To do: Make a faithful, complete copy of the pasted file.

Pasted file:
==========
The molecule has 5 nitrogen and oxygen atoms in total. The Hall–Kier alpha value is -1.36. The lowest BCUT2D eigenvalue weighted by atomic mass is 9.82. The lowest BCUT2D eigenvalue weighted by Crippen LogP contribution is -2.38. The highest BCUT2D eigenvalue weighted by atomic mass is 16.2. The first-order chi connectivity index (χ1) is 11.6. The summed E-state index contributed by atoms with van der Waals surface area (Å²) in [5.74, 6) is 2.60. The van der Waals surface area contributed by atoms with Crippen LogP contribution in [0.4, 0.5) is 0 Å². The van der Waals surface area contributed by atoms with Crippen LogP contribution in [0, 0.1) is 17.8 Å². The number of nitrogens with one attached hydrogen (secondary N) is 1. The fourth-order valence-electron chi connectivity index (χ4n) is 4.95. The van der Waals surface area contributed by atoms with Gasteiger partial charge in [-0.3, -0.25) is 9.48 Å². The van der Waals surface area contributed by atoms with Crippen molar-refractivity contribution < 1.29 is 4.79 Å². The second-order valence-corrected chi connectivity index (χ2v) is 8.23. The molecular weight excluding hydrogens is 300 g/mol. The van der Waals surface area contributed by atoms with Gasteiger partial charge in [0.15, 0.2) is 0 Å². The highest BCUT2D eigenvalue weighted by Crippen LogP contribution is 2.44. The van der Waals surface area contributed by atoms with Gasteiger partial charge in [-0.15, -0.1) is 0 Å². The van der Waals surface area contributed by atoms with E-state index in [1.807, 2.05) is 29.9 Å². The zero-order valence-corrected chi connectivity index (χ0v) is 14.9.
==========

The molecule has 5 nitrogen and oxygen atoms in total. The Hall–Kier alpha value is -1.36. The lowest BCUT2D eigenvalue weighted by atomic mass is 9.82. The lowest BCUT2D eigenvalue weighted by Crippen LogP contribution is -2.38. The highest BCUT2D eigenvalue weighted by atomic mass is 16.2. The first-order chi connectivity index (χ1) is 11.6. The summed E-state index contributed by atoms with van der Waals surface area (Å²) in [5.74, 6) is 2.60. The van der Waals surface area contributed by atoms with Crippen LogP contribution in [0.4, 0.5) is 0 Å². The van der Waals surface area contributed by atoms with Crippen LogP contribution in [0, 0.1) is 17.8 Å². The number of nitrogens with one attached hydrogen (secondary N) is 1. The fourth-order valence-electron chi connectivity index (χ4n) is 4.95. The van der Waals surface area contributed by atoms with Gasteiger partial charge in [-0.3, -0.25) is 9.48 Å². The van der Waals surface area contributed by atoms with Crippen molar-refractivity contribution < 1.29 is 4.79 Å². The second-order valence-corrected chi connectivity index (χ2v) is 8.23. The molecular weight excluding hydrogens is 300 g/mol. The van der Waals surface area contributed by atoms with Gasteiger partial charge in [0.15, 0.2) is 0 Å². The highest BCUT2D eigenvalue weighted by Crippen LogP contribution is 2.44. The van der Waals surface area contributed by atoms with Gasteiger partial charge in [-0.15, -0.1) is 0 Å². The van der Waals surface area contributed by atoms with E-state index in [1.807, 2.05) is 29.9 Å². The zero-order valence-corrected chi connectivity index (χ0v) is 14.9.